Digital transformations are even more difficult than traditional change efforts to pull off. But the results from the most effective transformations point to five factors for success.

As digital technologies dramatically reshape industry after industry, many companies are pursuing large-scale change efforts to capture the benefits of these trends or simply to keep up with competitors. In a new McKinsey Global Survey on digital transformations, more than eight in ten respondents say their organizations have undertaken such efforts in the past five years.1 Yet success in these transformations is proving to be elusive. While our Mckinsey research has found that fewer than one-third of organisational transformations succeed at improving a company’s performance and sustaining those gains, the latest results find that the success rate of digital transformations is even lower.

The results from respondents who do report success point to 21 best practices, all of which make a digital transformation more likely to succeed. These characteristics fall into five categories: leadership, capability building, empowering workers, upgrading tools, and communication. These categories suggest where and how companies can start to improve their chances of successfully making digital changes to their business.

 

Transformations are hard, and digital ones are harder

Years of research on transformations has shown that the success rate for these efforts is consistently low: less than 30 percent succeed. This year’s results suggest that digital transformations are even more difficult. Only 16 percent of respondents say their organizations’ digital transformations have successfully improved performance and also equipped them to sustain changes in the long term. An additional 7 percent say that performance improved but that those improvements were not sustained.

Even digitally savvy industries, such as high tech, media, and telecom, are struggling. Among these industries, the success rate does not exceed 26 percent. But in more traditional industries, such as oil and gas, automotive, infrastructure, and pharmaceuticals, digital transformations are even more challenging: success rates fall between 4 and 11 percent.

Success rates also vary by company size. At organizations with fewer than 100 employees, respondents are 2.7 times more likely to report a successful digital transformation than are those from organizations with more than 50,000 employees.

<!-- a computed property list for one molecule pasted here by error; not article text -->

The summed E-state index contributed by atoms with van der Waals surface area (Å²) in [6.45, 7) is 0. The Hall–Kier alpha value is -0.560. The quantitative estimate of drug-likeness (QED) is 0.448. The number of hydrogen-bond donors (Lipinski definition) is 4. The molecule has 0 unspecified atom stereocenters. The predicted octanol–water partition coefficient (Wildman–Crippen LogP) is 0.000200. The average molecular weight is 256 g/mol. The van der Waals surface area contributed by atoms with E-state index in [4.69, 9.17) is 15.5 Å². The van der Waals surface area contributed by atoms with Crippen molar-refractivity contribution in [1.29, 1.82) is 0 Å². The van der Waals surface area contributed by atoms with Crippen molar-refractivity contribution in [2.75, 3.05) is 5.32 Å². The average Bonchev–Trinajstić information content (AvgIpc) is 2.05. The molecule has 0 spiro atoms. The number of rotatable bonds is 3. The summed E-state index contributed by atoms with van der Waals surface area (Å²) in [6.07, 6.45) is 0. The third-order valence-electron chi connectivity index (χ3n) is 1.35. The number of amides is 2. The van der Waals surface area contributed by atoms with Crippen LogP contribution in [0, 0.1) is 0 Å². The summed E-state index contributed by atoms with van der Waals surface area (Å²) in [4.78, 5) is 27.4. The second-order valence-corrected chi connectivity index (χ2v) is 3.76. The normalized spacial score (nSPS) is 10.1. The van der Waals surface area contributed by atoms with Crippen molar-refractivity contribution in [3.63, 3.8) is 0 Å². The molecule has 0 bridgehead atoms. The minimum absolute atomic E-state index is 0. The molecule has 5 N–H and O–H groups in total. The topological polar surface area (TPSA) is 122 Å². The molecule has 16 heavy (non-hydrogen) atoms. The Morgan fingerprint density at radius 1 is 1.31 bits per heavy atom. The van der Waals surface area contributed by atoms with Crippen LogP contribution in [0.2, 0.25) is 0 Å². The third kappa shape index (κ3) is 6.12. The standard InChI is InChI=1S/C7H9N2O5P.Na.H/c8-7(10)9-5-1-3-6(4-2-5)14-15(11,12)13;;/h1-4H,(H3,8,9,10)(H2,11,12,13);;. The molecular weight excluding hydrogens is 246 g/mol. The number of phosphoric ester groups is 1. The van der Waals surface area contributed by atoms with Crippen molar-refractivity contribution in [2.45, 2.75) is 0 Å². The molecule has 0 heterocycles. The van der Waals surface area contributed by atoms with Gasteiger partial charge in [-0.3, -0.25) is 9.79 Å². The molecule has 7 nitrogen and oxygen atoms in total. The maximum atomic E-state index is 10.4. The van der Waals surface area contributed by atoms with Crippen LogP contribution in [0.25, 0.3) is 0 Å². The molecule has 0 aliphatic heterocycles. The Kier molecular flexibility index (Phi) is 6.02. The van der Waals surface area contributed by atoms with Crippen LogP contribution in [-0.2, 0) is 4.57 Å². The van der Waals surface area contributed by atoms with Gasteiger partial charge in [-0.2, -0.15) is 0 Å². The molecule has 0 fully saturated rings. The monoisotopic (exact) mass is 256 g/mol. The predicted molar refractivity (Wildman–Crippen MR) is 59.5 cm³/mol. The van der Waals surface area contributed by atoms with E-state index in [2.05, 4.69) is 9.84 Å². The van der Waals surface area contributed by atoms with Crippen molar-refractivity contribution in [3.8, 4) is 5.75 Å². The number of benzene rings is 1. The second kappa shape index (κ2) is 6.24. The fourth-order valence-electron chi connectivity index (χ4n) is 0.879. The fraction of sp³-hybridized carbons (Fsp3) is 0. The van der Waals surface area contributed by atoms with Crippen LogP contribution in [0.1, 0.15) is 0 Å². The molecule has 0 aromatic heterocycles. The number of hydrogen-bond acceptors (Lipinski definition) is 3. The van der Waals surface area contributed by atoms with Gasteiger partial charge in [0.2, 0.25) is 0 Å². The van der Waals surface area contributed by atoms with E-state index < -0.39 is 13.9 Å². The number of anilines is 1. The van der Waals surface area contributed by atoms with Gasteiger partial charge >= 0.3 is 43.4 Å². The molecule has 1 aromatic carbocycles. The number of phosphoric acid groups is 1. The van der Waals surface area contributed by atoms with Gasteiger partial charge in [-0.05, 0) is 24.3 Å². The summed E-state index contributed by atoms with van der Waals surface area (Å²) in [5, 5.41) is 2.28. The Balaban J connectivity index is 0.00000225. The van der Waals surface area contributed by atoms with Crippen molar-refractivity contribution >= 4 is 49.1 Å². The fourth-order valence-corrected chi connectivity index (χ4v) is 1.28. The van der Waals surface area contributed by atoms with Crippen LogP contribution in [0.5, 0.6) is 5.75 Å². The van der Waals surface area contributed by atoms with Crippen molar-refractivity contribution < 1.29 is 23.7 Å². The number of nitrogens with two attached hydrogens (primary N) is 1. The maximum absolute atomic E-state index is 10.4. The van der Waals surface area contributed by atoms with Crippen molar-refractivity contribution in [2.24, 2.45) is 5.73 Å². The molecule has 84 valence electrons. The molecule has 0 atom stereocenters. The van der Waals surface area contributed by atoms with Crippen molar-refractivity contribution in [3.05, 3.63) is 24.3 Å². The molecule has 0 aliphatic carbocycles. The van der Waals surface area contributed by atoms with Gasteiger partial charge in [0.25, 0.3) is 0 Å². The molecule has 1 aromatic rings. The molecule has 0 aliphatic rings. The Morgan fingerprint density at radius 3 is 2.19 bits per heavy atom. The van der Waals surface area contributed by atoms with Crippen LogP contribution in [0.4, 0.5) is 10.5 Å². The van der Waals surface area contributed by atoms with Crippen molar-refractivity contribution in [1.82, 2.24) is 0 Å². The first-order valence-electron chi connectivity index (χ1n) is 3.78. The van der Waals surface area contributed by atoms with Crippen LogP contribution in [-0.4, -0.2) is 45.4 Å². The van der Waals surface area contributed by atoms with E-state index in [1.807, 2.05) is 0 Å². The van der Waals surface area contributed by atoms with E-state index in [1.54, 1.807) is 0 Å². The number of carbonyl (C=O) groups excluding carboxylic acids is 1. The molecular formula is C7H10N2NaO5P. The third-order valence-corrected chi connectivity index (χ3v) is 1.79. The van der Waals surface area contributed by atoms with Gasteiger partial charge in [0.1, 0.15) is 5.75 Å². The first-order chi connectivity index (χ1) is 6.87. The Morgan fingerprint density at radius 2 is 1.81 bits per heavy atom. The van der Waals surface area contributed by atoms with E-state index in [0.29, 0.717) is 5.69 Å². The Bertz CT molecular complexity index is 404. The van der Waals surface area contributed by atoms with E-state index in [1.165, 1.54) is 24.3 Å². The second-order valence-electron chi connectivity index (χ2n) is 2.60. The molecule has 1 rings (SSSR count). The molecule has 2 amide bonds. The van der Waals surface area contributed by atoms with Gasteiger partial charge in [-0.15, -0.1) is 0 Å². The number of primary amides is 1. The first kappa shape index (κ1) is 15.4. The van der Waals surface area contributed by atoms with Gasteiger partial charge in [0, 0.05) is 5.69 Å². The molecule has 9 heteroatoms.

The anatomy of digital transformations

Whether a change effort has succeeded or not, the results point to a few shared traits of today’s digital transformations. For one, organizations tend to look inward when making such changes. The most commonly cited objective for digital transformations is digitizing the organization’s operating model, cited by 68 percent of respondents. Less than half say their objective was either launching new products or services or interacting with external partners through digital channels. Digital transformations also tend to be wide in scope. Eight in ten respondents say their recent change efforts involved either multiple functions or business units or the whole enterprise. Additionally, the adoption of technologies plays an important role across digital transformations. On average, respondents say their organizations are using four of 11 technologies we asked about, with traditional web tools cited most often and used in the vast majority of these efforts.

At the same time, the results from successful transformations show that these organizations deploy more technologies than others do (Exhibit 1). This might seem counterintuitive, given that a broader suite of technologies could result in more complex execution of transformation initiatives and, therefore, more opportunities to fail. But the organizations with successful transformations are likelier than others to use more sophisticated technologies, such as artificial intelligence, the Internet of Things, and advanced neural machine-learning techniques.

Our research points to a set of factors that might improve the chances of a transformation succeeding. These factors fall into five categories:

  • having the right, digital-savvy leaders in place
  • building capabilities for the workforce of the future
  • empowering people to work in new ways
  • giving day-to-day tools a digital upgrade